He plays well to small towns, is devoted to cash flow, to bronze age anti-communism, to the politically common notion that he’s right (and misunderstood), and that his friends are right (and misunderstood), that opportunism is every Italian’s implicit birthright. It’s a talky, aggressive form of political self-preservation he shares with Bush the younger, and that Bush and Berlusconi in turn share with Margaret Thatcher and Ronald Reagan, who ran the reactionary 1980s.
Hard times (and weak publics) reward salesmen and self-believers, and it’s not surprising Berlusconi cavorts best with Vladimir Putin, whose chaotic Latinate Russia is the post-1989’s most convincing precursor to modern Italy.
Yet the Anglo-Saxon writers (some are Europeans) just won’t quit, reveling, as the writer Tim Parks has simply but astutely noted, in “assumed guilt.”
Recently, the New Yorker and New York Magazine, both high-brow and traditionally caustic, joined a litany of blogs, daily newspapers and magazines — Britain’s The Economist leads the parade — in dropping all remnants of grace, and of objective pretense, in favor of conveying a Berlusconi that is La Dolce Vita’s miniature Darth Vadar, a venal, narcissistic mogul-mascot (New York Magazine dubbed him “mogulissimo“) who dwells in a self-congratulatory world that is bereft of an effective moral dimension and is populated by lobotomized yes-men, and (of course) family.
This cabal is responsible for hauling half-compliant Italy into a morass of political bad taste and quasi-comical conflict of interest. (Frank Bruni of The New York Times, fresh from a December interview, cited Berlusconi’s “soliloquies bereft of self-criticism,” the kind of wording the once culturally sensitive Times tended to confine to South American stooges — Paraguay’s long-gone Alfredo Stroessner comes to mind.)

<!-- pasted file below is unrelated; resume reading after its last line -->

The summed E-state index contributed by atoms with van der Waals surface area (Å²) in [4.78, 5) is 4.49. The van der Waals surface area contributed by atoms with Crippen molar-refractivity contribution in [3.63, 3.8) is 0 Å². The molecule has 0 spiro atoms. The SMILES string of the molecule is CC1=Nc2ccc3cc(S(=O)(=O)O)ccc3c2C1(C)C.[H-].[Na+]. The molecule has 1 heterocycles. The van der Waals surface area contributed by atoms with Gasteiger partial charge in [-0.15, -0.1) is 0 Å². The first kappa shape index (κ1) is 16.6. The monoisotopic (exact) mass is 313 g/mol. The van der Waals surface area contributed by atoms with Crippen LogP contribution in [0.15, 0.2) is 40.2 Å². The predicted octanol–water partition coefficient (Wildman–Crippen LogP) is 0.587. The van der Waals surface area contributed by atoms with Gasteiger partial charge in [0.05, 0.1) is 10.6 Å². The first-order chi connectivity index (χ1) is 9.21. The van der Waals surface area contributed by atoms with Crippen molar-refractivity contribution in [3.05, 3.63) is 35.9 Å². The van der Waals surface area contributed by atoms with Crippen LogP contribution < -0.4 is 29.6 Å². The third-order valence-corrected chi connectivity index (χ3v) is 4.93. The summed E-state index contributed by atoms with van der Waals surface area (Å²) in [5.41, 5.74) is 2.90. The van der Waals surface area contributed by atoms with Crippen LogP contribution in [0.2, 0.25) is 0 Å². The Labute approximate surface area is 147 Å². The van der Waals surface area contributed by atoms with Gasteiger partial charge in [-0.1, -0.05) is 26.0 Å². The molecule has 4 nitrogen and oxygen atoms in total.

What’s going on here?
Why do otherwise alert writers, confronted with rude, unapologetic opportunists in leadership positions (think Clinton and sex, Chirac and Iraq, De Gaulle before Chirac, to a lesser extent Castro), abandon all context and cavort willingly into self-righteous paroxysms (“How can he get away with that?”) teetering precariously on the brink of power envy?
Time and again, cliché is the Berlusconi paradigm (“Small, bronzed and balding, he oozes ambition and chutzpah…” The Economist.) He is a “shameless” (the word comes up often) former cruise ship crooner turned businessman turned tycoon turned politician – an easily-digested folklore. Much is made of his singer roots because they suggest anti-intellectualism, artifice, chicanery-by-association (think Sinatra and Mafia); the country that produced the cheerful nattering contained in songs like Volare and Quando, Quando, Quando (oh yes, and he knows the singers!) naturally produced Berlusconi, who (dear reader) is fit not to govern but to sing (think summers in Sardinia). Ah, what reckless fools these Italians are, and no democrats, they.
Berlusconi’s longstanding enmity with the Italian press is invariably his fault, with no mention made of the national media tendency to glorify assumption, not fact, and to allow political preference — whether it favors right or left — to permeate most journalistic dialogue (translation: to make things up.)